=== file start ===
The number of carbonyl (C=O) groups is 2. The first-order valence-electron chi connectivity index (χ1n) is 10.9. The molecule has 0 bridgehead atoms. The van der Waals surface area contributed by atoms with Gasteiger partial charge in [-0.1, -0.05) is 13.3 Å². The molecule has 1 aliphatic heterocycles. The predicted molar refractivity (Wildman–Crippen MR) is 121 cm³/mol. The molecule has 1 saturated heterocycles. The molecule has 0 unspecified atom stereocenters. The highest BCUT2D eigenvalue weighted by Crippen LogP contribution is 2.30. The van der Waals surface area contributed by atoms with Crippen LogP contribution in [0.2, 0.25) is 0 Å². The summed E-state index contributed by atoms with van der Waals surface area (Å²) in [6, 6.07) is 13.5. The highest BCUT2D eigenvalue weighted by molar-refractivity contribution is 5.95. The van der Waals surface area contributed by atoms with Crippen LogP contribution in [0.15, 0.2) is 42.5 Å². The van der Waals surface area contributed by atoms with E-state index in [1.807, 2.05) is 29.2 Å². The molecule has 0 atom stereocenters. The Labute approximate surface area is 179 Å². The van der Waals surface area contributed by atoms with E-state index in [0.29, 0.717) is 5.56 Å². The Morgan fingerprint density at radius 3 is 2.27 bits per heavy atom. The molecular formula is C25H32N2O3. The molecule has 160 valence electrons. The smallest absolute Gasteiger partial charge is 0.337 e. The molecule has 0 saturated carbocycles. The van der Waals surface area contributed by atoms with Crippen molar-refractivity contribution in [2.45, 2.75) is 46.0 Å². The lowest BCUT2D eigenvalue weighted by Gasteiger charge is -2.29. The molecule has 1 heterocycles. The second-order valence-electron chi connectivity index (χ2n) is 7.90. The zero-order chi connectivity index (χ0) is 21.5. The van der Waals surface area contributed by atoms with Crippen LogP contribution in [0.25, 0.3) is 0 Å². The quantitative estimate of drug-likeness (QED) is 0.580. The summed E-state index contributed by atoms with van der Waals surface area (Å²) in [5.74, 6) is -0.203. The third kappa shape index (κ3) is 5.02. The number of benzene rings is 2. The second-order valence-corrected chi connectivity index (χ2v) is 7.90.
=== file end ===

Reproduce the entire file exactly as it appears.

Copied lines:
The number of carbonyl (C=O) groups is 2. The first-order valence-electron chi connectivity index (χ1n) is 10.9. The molecule has 0 bridgehead atoms. The van der Waals surface area contributed by atoms with Gasteiger partial charge in [-0.1, -0.05) is 13.3 Å². The molecule has 1 aliphatic heterocycles. The predicted molar refractivity (Wildman–Crippen MR) is 121 cm³/mol. The molecule has 1 saturated heterocycles. The molecule has 0 unspecified atom stereocenters. The highest BCUT2D eigenvalue weighted by Crippen LogP contribution is 2.30. The van der Waals surface area contributed by atoms with Crippen LogP contribution in [0.2, 0.25) is 0 Å². The summed E-state index contributed by atoms with van der Waals surface area (Å²) in [6, 6.07) is 13.5. The highest BCUT2D eigenvalue weighted by molar-refractivity contribution is 5.95. The van der Waals surface area contributed by atoms with Crippen LogP contribution in [0.15, 0.2) is 42.5 Å². The van der Waals surface area contributed by atoms with E-state index in [1.807, 2.05) is 29.2 Å². The molecule has 0 atom stereocenters. The Labute approximate surface area is 179 Å². The van der Waals surface area contributed by atoms with E-state index in [0.29, 0.717) is 5.56 Å². The Morgan fingerprint density at radius 3 is 2.27 bits per heavy atom. The molecular formula is C25H32N2O3. The molecule has 160 valence electrons. The smallest absolute Gasteiger partial charge is 0.337 e. The molecule has 0 saturated carbocycles. The van der Waals surface area contributed by atoms with Crippen molar-refractivity contribution in [2.45, 2.75) is 46.0 Å². The lowest BCUT2D eigenvalue weighted by Gasteiger charge is -2.29. The molecule has 1 heterocycles. The second-order valence-electron chi connectivity index (χ2n) is 7.90. The zero-order chi connectivity index (χ0) is 21.5. The van der Waals surface area contributed by atoms with Crippen LogP contribution in [0.25, 0.3) is 0 Å². The quantitative estimate of drug-likeness (QED) is 0.580. The summed E-state index contributed by atoms with van der Waals surface area (Å²) in [5.74, 6) is -0.203. The third kappa shape index (κ3) is 5.02. The number of benzene rings is 2. The second-order valence-corrected chi connectivity index (χ2v) is 7.90.